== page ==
Pak Suzuki’s ‘Survival of the Fittest’

Pak Suzuki, Pakistan’s largest auto assembler, is going through its most difficult period since the company’s inception in the country as it suffered a Rs 12.9 billion loss in the first quarter of the calendar year.

Not least due to the declining volumes, but primarily as a result of the economy spiraling into complete disarray and the economic management being forced to make decisions that are drastically slowing down output. Import limitations in the country and a lack of enough supplies forced Suzuki to halt manufacturing for many days, but there were other implications.

Related: Pak Suzuki in Dire Straits

Suzuki has had to stop production for more than 52 days since August of last year, which equates to almost two months of non-production days (NPDs). As a result, volumes substantially decreased by 74% year over year in the previous quarter, 1QCY23. However, the company’s EBITDA (earnings before interest, taxes, depreciation, and amortization) was still favorable and increased by 42%. Price increases led to a 76% rise in revenue per unit sold (calculated for just automobile units) compared to a 65% increase in cost per unit sold. But the financial expense cost a lot of money!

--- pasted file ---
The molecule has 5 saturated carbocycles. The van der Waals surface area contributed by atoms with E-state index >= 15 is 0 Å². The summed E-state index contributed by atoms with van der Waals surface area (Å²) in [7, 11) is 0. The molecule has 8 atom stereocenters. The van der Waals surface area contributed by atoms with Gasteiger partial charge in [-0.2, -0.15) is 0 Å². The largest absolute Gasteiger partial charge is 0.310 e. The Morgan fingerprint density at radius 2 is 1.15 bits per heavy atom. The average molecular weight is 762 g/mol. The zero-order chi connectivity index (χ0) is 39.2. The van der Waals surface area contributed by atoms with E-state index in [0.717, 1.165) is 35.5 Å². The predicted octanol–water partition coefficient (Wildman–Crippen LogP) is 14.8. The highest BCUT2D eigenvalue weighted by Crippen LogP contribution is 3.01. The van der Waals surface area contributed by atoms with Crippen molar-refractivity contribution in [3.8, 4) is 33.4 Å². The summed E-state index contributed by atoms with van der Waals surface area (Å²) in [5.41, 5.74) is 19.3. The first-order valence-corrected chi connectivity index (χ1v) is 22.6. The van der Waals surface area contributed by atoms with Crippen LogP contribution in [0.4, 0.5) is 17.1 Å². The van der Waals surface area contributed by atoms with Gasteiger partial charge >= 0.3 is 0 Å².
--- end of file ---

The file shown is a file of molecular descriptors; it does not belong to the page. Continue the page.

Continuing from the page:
With an average level of localization of just over 57%, the company is still heavily reliant on imported content and is required to make international payments in relation to it. The current import limitations, the inability of businesses to create LCs and make foreign payments on time, and rupee depreciation have all contributed to the cost of imports rising in addition to making them more expensive. As a result, the company suffered financing costs in the first quarter totaling 59% of revenue, mostly due to exchange loss on foreign liabilities.

Related: Sparing Swift, Entire Pak Suzuki Lineup Consists of Obsolete Cars

To keep things from getting worse, the company has chosen to change the method it makes payments—it will now make payments before receiving items. This will reduce foreign payables and exchange losses, but without easing import restrictions—which is an ideal situation for policymakers right now given the welcome current account surplus—supply constraints will persist, reducing production and extending delivery delays. It will be a long and grueling summer for local auto assemblers including Pak Suzuki, with oddly less work to be done.

Source: Business Recorder

Notify of
Inline Feedbacks
View all comments